Kobe beef is considered by many culinary experts to be the Holy Grail of beef. The meat is named for the capital of the region in Japan where black Wagyu cows are raised, Hyōgo Prefecture. The cows are fed a beer a day, given sake massages and fed grain fodder. They are slaughtered in a humane and painless way. Any beef that is not raised in Hyōgo Prefecture and slaughtered in Kobe, Japan, cannot be called Kobe beef.
Not Your Daddy's Beef
Don't plan on just slapping your steak or burger on the grill like you would an ordinary steak. Because of the high marbled fat content and the high density of Kobe beef, it will toughen up under normal circumstances. Any directions that involve typical beef cooking should be ignored and a more careful and technical approach should be adopted for getting the most out of your Kobe beef.
Prepare The Heat
Cooking Kobe beef, according to Fossil Farms, requires a style more suited for tuna steaks or foie gras--searing. The key is to get the grill or the cast-iron pan extremely hot and then add the meat.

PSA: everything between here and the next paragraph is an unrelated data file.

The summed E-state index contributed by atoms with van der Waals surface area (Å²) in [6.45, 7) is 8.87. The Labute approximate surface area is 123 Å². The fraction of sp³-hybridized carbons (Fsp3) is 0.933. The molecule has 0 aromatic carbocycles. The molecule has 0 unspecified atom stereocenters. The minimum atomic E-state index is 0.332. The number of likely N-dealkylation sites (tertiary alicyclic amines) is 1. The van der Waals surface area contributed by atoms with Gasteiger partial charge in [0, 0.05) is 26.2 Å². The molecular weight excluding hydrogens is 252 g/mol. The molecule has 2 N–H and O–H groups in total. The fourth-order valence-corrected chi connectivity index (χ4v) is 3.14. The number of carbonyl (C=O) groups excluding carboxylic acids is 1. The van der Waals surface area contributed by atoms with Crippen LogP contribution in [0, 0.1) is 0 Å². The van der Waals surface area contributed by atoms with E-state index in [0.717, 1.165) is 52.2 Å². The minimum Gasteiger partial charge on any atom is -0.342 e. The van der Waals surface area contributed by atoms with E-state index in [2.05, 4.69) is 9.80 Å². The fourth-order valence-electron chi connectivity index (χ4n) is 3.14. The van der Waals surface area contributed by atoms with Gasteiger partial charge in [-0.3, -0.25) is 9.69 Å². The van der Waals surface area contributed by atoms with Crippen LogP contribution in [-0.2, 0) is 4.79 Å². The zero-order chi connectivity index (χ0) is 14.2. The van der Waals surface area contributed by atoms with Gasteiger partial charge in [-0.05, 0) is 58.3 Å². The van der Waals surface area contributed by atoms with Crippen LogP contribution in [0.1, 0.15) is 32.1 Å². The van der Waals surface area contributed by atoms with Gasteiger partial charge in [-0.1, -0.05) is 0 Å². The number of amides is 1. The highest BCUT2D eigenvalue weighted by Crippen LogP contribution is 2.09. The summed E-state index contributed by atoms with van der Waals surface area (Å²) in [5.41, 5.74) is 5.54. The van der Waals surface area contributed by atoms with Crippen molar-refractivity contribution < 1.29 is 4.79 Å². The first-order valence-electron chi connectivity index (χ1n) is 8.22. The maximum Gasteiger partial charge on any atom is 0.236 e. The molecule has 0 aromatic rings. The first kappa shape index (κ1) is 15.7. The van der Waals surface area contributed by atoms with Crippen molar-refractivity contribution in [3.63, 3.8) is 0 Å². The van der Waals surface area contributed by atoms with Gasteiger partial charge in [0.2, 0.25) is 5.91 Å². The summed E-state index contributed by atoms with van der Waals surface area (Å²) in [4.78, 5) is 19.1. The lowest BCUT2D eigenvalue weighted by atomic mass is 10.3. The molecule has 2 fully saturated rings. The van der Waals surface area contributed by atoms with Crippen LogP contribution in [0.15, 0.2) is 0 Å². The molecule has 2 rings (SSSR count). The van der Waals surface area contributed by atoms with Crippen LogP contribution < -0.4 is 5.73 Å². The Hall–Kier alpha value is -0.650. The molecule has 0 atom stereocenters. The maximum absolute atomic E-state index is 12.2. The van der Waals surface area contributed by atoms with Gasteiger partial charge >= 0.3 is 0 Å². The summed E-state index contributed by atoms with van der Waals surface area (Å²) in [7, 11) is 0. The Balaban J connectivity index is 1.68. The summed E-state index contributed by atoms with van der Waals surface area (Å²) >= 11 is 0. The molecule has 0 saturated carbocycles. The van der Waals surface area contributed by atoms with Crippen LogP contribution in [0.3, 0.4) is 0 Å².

Sear The Meat
Sear the meat for no more than a minute on one side before flipping it and searing it on the other side for an additional minute. This will seal in the flavor with the searing effect. If your meat is thin, remove it from the heat, cut it into thin slices and sprinkle with sea salt and serve. You want the meat to be crispy and seared on the outside, and the inside should be soft and almost jelly-like. In the opinion of Kobe steak chefs, the only way to cook the steak is rare because overheating it will cause the fat to melt and will likely leave the steak tough and tasteless.
If you're preparing a thick steak, sear both sides and then cut the steak into strips and sear the exposed raw side for an additional 30 seconds. Season and serve immediately.
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